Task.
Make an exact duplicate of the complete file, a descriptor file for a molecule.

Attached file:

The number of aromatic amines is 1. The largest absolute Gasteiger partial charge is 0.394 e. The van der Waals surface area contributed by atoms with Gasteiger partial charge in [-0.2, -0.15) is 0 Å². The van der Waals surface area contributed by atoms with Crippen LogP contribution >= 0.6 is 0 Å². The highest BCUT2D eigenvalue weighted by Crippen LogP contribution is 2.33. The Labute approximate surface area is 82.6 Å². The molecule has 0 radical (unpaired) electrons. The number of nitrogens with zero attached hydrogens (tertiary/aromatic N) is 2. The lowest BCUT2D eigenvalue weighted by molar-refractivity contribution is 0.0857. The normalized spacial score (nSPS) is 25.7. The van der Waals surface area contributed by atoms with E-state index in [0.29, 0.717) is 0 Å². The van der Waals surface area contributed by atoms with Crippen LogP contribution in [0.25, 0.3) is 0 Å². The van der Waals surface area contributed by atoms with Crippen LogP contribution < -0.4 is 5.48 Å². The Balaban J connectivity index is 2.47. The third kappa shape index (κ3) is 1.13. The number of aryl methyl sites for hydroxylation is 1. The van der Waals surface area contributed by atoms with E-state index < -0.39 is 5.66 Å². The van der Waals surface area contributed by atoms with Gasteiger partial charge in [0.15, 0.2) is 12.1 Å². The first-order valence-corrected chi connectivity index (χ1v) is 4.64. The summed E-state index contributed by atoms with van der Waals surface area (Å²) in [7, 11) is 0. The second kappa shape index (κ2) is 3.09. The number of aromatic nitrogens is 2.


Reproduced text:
The number of aromatic amines is 1. The largest absolute Gasteiger partial charge is 0.394 e. The van der Waals surface area contributed by atoms with Gasteiger partial charge in [-0.2, -0.15) is 0 Å². The van der Waals surface area contributed by atoms with Crippen LogP contribution >= 0.6 is 0 Å². The highest BCUT2D eigenvalue weighted by Crippen LogP contribution is 2.33. The Labute approximate surface area is 82.6 Å². The molecule has 0 radical (unpaired) electrons. The number of nitrogens with zero attached hydrogens (tertiary/aromatic N) is 2. The lowest BCUT2D eigenvalue weighted by molar-refractivity contribution is 0.0857. The normalized spacial score (nSPS) is 25.7. The van der Waals surface area contributed by atoms with E-state index in [0.29, 0.717) is 0 Å². The van der Waals surface area contributed by atoms with Crippen LogP contribution in [0.25, 0.3) is 0 Å². The van der Waals surface area contributed by atoms with Crippen LogP contribution < -0.4 is 5.48 Å². The Balaban J connectivity index is 2.47. The third kappa shape index (κ3) is 1.13. The number of aryl methyl sites for hydroxylation is 1. The van der Waals surface area contributed by atoms with E-state index < -0.39 is 5.66 Å². The van der Waals surface area contributed by atoms with Gasteiger partial charge in [0.15, 0.2) is 12.1 Å². The first-order valence-corrected chi connectivity index (χ1v) is 4.64. The summed E-state index contributed by atoms with van der Waals surface area (Å²) in [7, 11) is 0. The second kappa shape index (κ2) is 3.09. The number of aromatic nitrogens is 2.